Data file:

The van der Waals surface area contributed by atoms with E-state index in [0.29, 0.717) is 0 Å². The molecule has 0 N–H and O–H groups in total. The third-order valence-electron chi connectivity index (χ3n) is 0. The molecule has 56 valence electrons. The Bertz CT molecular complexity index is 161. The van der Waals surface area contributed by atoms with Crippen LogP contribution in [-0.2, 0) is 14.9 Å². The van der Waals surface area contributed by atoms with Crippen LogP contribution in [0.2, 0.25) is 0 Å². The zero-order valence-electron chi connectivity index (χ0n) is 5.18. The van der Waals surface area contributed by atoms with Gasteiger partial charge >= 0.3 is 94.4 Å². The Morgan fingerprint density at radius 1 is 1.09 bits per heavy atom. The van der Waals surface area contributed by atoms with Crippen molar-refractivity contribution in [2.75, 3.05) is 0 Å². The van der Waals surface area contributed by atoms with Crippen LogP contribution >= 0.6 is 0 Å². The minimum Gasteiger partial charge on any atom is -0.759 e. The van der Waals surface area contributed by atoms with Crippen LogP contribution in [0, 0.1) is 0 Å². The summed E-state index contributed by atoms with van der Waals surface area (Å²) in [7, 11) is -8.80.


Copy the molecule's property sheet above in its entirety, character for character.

The van der Waals surface area contributed by atoms with E-state index in [0.29, 0.717) is 0 Å². The molecule has 0 N–H and O–H groups in total. The third-order valence-electron chi connectivity index (χ3n) is 0. The molecule has 56 valence electrons. The Bertz CT molecular complexity index is 161. The van der Waals surface area contributed by atoms with Crippen LogP contribution in [-0.2, 0) is 14.9 Å². The van der Waals surface area contributed by atoms with Crippen LogP contribution in [0.2, 0.25) is 0 Å². The zero-order valence-electron chi connectivity index (χ0n) is 5.18. The van der Waals surface area contributed by atoms with Gasteiger partial charge >= 0.3 is 94.4 Å². The Morgan fingerprint density at radius 1 is 1.09 bits per heavy atom. The van der Waals surface area contributed by atoms with Crippen molar-refractivity contribution in [2.75, 3.05) is 0 Å². The van der Waals surface area contributed by atoms with Crippen LogP contribution >= 0.6 is 0 Å². The minimum Gasteiger partial charge on any atom is -0.759 e. The van der Waals surface area contributed by atoms with Crippen LogP contribution in [0, 0.1) is 0 Å². The summed E-state index contributed by atoms with van der Waals surface area (Å²) in [7, 11) is -8.80.